Looking at the case of Siemens, it is observed that employees of Siemens were directly involved in bribing officials with the complete knowledge of what they were doing. First, the bribes issued by these employees to officials in foreign countries to gain contractual advantage over competitors, and second, issuing bribes to have their policies approved by labor officials were both ethically wrong not only to competitors but also to Siemens as a company. A bribery case concerning any company sends a negative message to stakeholders, to authorities and to consumers regarding the company. The bribery case reveals lack of confidence within a company regarding its capabilities and also reveals an aspect of dishonesty. It also reveals that the company has the capacity to go to great lengths just to gain profits regardless of the methodologies used, and this reflects on the lack of morals by a company. Bribery is also an unfair undertaking in the business world. For instance, when considering a situation where bribery was a lawful and ethical act, only the companies ready to part with the most money would be able to gain contracts and competitive advantage, regardless of whether the goods and services offered by these companies are of the highest quality and are the most cost effective. This would in turn hurt the very essence of business which is the provision of quality products at the fairest prices.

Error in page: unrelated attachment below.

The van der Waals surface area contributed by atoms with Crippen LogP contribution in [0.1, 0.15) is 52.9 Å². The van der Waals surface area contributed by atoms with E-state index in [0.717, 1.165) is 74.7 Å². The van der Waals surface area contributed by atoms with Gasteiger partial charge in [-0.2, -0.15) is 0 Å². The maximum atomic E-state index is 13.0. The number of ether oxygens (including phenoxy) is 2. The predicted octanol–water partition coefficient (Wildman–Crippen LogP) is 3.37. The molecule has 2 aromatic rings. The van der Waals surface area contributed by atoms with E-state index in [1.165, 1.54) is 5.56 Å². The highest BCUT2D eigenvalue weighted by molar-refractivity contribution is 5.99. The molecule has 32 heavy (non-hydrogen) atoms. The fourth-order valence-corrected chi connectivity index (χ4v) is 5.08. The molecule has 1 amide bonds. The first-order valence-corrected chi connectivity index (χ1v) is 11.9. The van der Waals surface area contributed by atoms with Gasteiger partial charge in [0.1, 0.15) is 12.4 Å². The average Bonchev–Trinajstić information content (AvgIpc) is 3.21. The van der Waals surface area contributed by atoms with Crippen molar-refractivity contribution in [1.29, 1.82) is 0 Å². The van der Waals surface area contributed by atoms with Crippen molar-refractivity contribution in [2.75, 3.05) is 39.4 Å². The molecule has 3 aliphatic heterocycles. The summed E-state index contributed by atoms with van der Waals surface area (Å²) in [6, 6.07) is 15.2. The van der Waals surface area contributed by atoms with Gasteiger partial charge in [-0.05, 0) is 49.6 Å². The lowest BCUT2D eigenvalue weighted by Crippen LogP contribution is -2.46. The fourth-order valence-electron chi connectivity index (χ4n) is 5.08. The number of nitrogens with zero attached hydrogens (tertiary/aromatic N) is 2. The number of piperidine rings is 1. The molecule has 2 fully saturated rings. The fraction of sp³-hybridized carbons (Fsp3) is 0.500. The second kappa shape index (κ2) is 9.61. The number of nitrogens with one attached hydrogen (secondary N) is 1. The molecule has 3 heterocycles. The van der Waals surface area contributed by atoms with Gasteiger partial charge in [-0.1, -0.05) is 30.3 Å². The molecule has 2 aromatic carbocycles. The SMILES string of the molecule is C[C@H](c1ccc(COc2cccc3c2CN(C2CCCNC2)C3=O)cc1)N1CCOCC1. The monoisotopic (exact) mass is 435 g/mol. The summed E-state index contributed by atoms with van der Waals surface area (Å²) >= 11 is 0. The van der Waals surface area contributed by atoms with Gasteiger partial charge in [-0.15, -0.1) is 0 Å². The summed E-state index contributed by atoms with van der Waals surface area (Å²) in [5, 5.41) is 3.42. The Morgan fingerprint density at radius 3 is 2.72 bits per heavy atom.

According to Henn, Ethics have other implications apart from the fact that they keep a business from breaking laws. Henn outlines that research has already established that businesses that have formulated and adhere to effective ethics have the capacity to perform better than businesses that do not adhere to ethics. (14). Therefore, if as assumed by other businesses that bribery is just a cost of doing business then the question that arises is the role played by bribery in terms of affecting performance. Siemens employees were therefore putting the very performance reputation of the company in terms of financial performance and quality assurance on the line when they decided to issue bribes. Henn (12), explains that companies that adhere to business ethics have higher chances of receiving awards of recognition from governments and these awards may be useful when the companies seeks other contracts. Nobody would want to do business with a dishonest person and Siemens is bound to lose business due to the scandal. An example of the consequences of bribery was the move by other countries to investigate for possible unethical conducts by Siemens. This portrayed a negative image upon Siemens. Therefore whether bribery issues sometimes depend on perception, the extent to which they hurt a company, competitors and business in general is ground enough for it to be considered unethical and illegal.